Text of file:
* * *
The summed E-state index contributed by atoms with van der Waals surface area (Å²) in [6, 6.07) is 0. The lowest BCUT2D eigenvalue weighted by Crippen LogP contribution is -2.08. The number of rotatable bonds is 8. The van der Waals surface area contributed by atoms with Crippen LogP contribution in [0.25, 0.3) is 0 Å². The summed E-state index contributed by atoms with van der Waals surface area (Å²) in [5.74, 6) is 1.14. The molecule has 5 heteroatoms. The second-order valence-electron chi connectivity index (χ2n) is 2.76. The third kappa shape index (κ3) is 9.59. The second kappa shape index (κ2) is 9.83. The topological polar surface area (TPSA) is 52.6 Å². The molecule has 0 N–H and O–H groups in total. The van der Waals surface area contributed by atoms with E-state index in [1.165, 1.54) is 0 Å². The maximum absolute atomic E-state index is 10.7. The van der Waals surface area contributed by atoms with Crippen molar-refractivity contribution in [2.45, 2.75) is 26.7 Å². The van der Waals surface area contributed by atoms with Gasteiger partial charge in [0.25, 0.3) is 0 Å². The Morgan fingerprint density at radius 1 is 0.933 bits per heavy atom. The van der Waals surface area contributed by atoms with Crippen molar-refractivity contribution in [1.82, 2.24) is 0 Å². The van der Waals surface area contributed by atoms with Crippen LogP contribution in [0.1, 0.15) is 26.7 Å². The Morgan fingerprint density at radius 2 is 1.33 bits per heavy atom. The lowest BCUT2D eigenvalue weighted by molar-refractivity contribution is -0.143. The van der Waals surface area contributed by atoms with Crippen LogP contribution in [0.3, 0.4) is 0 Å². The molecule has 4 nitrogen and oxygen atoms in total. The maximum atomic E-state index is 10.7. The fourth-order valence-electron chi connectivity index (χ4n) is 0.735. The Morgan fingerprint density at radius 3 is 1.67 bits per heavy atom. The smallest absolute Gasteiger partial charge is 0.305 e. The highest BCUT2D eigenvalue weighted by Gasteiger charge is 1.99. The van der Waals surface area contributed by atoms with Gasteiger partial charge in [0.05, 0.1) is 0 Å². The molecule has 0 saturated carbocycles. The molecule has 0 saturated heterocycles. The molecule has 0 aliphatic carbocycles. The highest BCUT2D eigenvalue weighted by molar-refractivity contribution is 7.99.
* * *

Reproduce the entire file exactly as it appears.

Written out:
The summed E-state index contributed by atoms with van der Waals surface area (Å²) in [6, 6.07) is 0. The lowest BCUT2D eigenvalue weighted by Crippen LogP contribution is -2.08. The number of rotatable bonds is 8. The van der Waals surface area contributed by atoms with Crippen LogP contribution in [0.25, 0.3) is 0 Å². The summed E-state index contributed by atoms with van der Waals surface area (Å²) in [5.74, 6) is 1.14. The molecule has 5 heteroatoms. The second-order valence-electron chi connectivity index (χ2n) is 2.76. The third kappa shape index (κ3) is 9.59. The second kappa shape index (κ2) is 9.83. The topological polar surface area (TPSA) is 52.6 Å². The molecule has 0 N–H and O–H groups in total. The van der Waals surface area contributed by atoms with E-state index in [1.165, 1.54) is 0 Å². The maximum absolute atomic E-state index is 10.7. The van der Waals surface area contributed by atoms with Crippen molar-refractivity contribution in [2.45, 2.75) is 26.7 Å². The van der Waals surface area contributed by atoms with Gasteiger partial charge in [0.25, 0.3) is 0 Å². The Morgan fingerprint density at radius 1 is 0.933 bits per heavy atom. The van der Waals surface area contributed by atoms with Crippen molar-refractivity contribution in [1.82, 2.24) is 0 Å². The van der Waals surface area contributed by atoms with Crippen LogP contribution in [0.1, 0.15) is 26.7 Å². The Morgan fingerprint density at radius 2 is 1.33 bits per heavy atom. The lowest BCUT2D eigenvalue weighted by molar-refractivity contribution is -0.143. The van der Waals surface area contributed by atoms with Crippen LogP contribution in [0.3, 0.4) is 0 Å². The molecule has 4 nitrogen and oxygen atoms in total. The maximum atomic E-state index is 10.7. The fourth-order valence-electron chi connectivity index (χ4n) is 0.735. The Morgan fingerprint density at radius 3 is 1.67 bits per heavy atom. The smallest absolute Gasteiger partial charge is 0.305 e. The highest BCUT2D eigenvalue weighted by Gasteiger charge is 1.99. The van der Waals surface area contributed by atoms with Gasteiger partial charge in [0.05, 0.1) is 0 Å². The molecule has 0 saturated carbocycles. The molecule has 0 saturated heterocycles. The molecule has 0 aliphatic carbocycles. The highest BCUT2D eigenvalue weighted by molar-refractivity contribution is 7.99.